Unstability Follows EP Elections in Hungary

2009-06-16

Forecast

 

Stability of the government and chances of early elections

 

  • Major conflicts will develop both in MSZP and SZDSZ and splits within the parties cannot be ruled out.
  • The “moment of truth” comes on June 23 when the tax bill goes before Parliament. If the majority rejects the proposal, the government will fall. In turn, the fall of the government will lead to early elections. In other words, interim elections could come about offering no benefits either to the Socialists or the Free Democrats in the present situation (it would lead to a catastrophic defeat for socialists and the elimination of SZDSZ as a parliamentary party).
  • After the resignation of Gábor Fodor from SZDSZ presidency, the liberal party will decide on the next president on the 4th of July. Note that this date is after the crucial vote on tax reform in the Parliament. Currently, early elections are against the interest of SZDSZ and presumably only some faction members (maximum 8) would vote against the government, which is not enough for the dissolution of Parliament in itself.
  • However, conditions related to an early election have changed from the point of Fidesz as well. Since it would clearly benefit Jobbik, the largest opposition party may decide to play for time in the hope of weakening Jobbik until the 2010 election.
  • On the other hand, by some calculation Fidesz may benefit from an early election: failure to force an election now may bolster radical rhetoric describing Fidesz as soft and ineffective, and a strongly anti-government Jobbik may also reap political benefit from a protracted and instable period of governance.

Impact on government policies

 

  • Prime Minister Bajnai under pressure to shift his program in a more popular direction. On the other hand, Gordon Bajnai has his own “blackmail potential” as well, as he can threaten the socialists with his resignation in case of uncertain support. Bajnai may have two more arguments to persuade the socialists to support the government:
  1. According to most of the economists and the IMF, some signs of economic growth can appear at the first quarter of 2010 (or even in the last quarter of 2009) which can make a better environment for the socialists for the 2010 spring elections.
  2. The loosening of the fiscal target with the cooperation of the EU and IMF can make room for manoeuvre for the construction of the 2010 budget, provided the recession is not deeper in 2009 than expected (6.7%, according to the latest governmental prognosis). Even so, the debates over the 2010 budget between the government, the socialists and SZDSZ at the end of the year can pose a further threat to the stability of the government.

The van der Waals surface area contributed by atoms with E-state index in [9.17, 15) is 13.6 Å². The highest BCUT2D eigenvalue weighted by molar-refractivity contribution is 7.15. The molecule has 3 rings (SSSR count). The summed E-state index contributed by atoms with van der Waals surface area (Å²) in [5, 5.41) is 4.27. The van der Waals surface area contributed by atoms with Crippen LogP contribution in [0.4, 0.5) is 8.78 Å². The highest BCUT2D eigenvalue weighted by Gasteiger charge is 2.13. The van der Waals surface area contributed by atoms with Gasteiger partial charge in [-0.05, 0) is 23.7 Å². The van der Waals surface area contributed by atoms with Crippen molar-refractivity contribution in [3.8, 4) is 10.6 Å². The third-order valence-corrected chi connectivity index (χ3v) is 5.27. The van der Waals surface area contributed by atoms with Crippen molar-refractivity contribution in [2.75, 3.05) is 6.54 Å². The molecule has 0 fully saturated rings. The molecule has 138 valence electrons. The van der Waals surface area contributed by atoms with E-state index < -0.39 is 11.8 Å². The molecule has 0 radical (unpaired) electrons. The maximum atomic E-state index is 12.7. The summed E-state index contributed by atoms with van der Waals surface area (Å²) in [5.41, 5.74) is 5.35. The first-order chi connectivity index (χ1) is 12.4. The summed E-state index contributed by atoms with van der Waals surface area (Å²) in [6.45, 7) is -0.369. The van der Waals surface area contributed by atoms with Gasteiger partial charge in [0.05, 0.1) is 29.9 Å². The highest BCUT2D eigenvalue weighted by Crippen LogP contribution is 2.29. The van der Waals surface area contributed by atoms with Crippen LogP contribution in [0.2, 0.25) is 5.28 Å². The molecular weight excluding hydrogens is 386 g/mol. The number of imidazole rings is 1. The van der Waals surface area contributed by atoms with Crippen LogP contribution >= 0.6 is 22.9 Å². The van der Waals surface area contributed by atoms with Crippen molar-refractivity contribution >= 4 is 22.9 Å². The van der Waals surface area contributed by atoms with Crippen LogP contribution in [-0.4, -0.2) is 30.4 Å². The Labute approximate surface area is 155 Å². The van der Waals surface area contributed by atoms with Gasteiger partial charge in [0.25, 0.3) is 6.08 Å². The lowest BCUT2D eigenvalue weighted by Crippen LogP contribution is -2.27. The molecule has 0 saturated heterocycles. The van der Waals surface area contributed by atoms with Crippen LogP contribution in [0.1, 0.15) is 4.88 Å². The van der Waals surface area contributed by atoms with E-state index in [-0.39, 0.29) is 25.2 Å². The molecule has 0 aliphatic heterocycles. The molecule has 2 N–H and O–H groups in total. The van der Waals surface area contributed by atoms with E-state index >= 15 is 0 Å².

• If the government completes the current term, it is expected to meet the deficit figures stipulated in revised agreements with IMF and the EU (2009: 3.9%, 2010: 3.8%).
  • The outcome of the recent election has also intensified speculation over Fidesz’ expected policy measures. Based on the latest statements of the Fidesz president following the EP election, the following major conclusions can be drawn concerning the policies of a future Fidesz government:
    1. after the elections, Fidesz also plans to renegotiate the IMF agreement,
    2. Fidesz plans to introduce the euro in 2014, at the earliest
    3. with the exception of the real estate/property tax, once in power Fidesz will not abolish other major policy measures introduced by the Bajnai-Cabinet. Narrow scope for action and strong external pressures will force Fidesz to follow an economic course similar to the current one.

Impact of the EP election on the political system

 

  1. Results of the recent election will also restructure the party system in the long-term, as 1. the model characterized by the balance of two large parties, one on the right and one on the left, and two small parties is on its last legs and the entire political system appears to take a radical turn to the right. This is demonstrated by the fact that combined, Fidesz and Jobbik won 71% of the votes nationwide, while MSZP became a medium-sized party and SZDSZ lost its seats in the European Parliament, a strong indication that it will cease to be a parliamentary party as well. SZDSZ voters may be absorbed by MDF and ‘Lehet Más a Politika’ (Politics Can Be Different), a new green-left political formation that received more votes than SZDSZ (2.6%, compared to 2,2% of the latter).
  2. The results have established starting positions for parties and upset the political balance of 2. power in the run-up to the next parliamentary election. For instance, currently SZDSZ has a faction in Parliament but it failed to make it to the European Parliament; MDF can send a delegate, but has no faction in Parliament, and Jobbik had a strong showing, but currently it is a party without a seat in Parliament.

The options and chances of the far right

 

  • Jobbik’s strong showing represents a defeat for Fidesz, despite the fact that the largest opposition party beat the field by a wide margin. In the last phase of the campaign Fidesz made a strong but eventually unsuccessful attempt to prevent the fracturing of the right and block Jobbik from sending delegates to the EP. The Fidesz tactic of adopting Jobbik’s major political topics also proved to be a failure, as it only strengthened the far-right party.
  • As a result, currently Fidesz is powerless against Jobbik, which represents a serious threat to its electoral base. Clearly, Fidesz has been embarrassed by Jobbik’s surge and at this point Fidesz apparently has no strategy to take up the challenge. In all likelihood, it will put more emphasis on specific topics promoted by Jobbik (e.g., the Roma issue and public security) than in the past, although, based on past experience, it is far from guaranteed the strategy can take the wind out of Jobbik’s sail.